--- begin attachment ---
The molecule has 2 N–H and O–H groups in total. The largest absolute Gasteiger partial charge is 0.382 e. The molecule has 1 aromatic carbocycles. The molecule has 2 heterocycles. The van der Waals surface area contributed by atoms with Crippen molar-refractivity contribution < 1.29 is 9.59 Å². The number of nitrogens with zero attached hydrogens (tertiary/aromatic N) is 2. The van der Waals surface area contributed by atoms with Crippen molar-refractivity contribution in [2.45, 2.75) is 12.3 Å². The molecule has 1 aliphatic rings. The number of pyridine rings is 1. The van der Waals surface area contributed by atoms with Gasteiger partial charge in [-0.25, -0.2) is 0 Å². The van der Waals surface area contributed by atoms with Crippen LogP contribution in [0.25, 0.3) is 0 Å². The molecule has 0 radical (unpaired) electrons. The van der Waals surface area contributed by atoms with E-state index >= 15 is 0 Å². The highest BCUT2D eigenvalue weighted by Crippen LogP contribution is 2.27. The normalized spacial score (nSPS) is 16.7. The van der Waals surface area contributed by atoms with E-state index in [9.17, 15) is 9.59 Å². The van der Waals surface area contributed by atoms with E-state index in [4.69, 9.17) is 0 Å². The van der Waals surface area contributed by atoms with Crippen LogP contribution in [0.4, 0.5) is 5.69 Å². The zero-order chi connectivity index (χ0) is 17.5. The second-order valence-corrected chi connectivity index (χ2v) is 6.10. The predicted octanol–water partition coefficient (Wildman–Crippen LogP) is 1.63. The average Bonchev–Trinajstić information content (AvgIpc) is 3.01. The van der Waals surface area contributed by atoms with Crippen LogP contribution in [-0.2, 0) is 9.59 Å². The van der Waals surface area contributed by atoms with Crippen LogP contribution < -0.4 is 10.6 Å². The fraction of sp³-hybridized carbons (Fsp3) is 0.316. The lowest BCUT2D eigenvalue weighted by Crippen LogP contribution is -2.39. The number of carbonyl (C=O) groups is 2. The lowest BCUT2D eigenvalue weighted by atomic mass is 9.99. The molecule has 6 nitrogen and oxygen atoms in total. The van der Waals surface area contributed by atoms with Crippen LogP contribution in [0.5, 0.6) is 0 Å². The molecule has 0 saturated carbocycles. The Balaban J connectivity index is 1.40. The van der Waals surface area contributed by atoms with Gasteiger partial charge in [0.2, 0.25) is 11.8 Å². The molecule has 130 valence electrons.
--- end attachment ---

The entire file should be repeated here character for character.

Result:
The molecule has 2 N–H and O–H groups in total. The largest absolute Gasteiger partial charge is 0.382 e. The molecule has 1 aromatic carbocycles. The molecule has 2 heterocycles. The van der Waals surface area contributed by atoms with Crippen molar-refractivity contribution < 1.29 is 9.59 Å². The number of nitrogens with zero attached hydrogens (tertiary/aromatic N) is 2. The van der Waals surface area contributed by atoms with Crippen molar-refractivity contribution in [2.45, 2.75) is 12.3 Å². The molecule has 1 aliphatic rings. The number of pyridine rings is 1. The van der Waals surface area contributed by atoms with Gasteiger partial charge in [-0.25, -0.2) is 0 Å². The van der Waals surface area contributed by atoms with Crippen LogP contribution in [0.25, 0.3) is 0 Å². The molecule has 0 radical (unpaired) electrons. The van der Waals surface area contributed by atoms with E-state index >= 15 is 0 Å². The highest BCUT2D eigenvalue weighted by Crippen LogP contribution is 2.27. The normalized spacial score (nSPS) is 16.7. The van der Waals surface area contributed by atoms with E-state index in [9.17, 15) is 9.59 Å². The van der Waals surface area contributed by atoms with E-state index in [4.69, 9.17) is 0 Å². The van der Waals surface area contributed by atoms with Crippen LogP contribution in [0.4, 0.5) is 5.69 Å². The zero-order chi connectivity index (χ0) is 17.5. The second-order valence-corrected chi connectivity index (χ2v) is 6.10. The predicted octanol–water partition coefficient (Wildman–Crippen LogP) is 1.63. The average Bonchev–Trinajstić information content (AvgIpc) is 3.01. The van der Waals surface area contributed by atoms with Crippen LogP contribution in [-0.2, 0) is 9.59 Å². The van der Waals surface area contributed by atoms with Crippen LogP contribution < -0.4 is 10.6 Å². The fraction of sp³-hybridized carbons (Fsp3) is 0.316. The lowest BCUT2D eigenvalue weighted by Crippen LogP contribution is -2.39. The number of carbonyl (C=O) groups is 2. The lowest BCUT2D eigenvalue weighted by atomic mass is 9.99. The molecule has 6 nitrogen and oxygen atoms in total. The van der Waals surface area contributed by atoms with Crippen LogP contribution in [0.5, 0.6) is 0 Å². The molecule has 0 saturated carbocycles. The Balaban J connectivity index is 1.40. The van der Waals surface area contributed by atoms with Gasteiger partial charge in [0.2, 0.25) is 11.8 Å². The molecule has 130 valence electrons.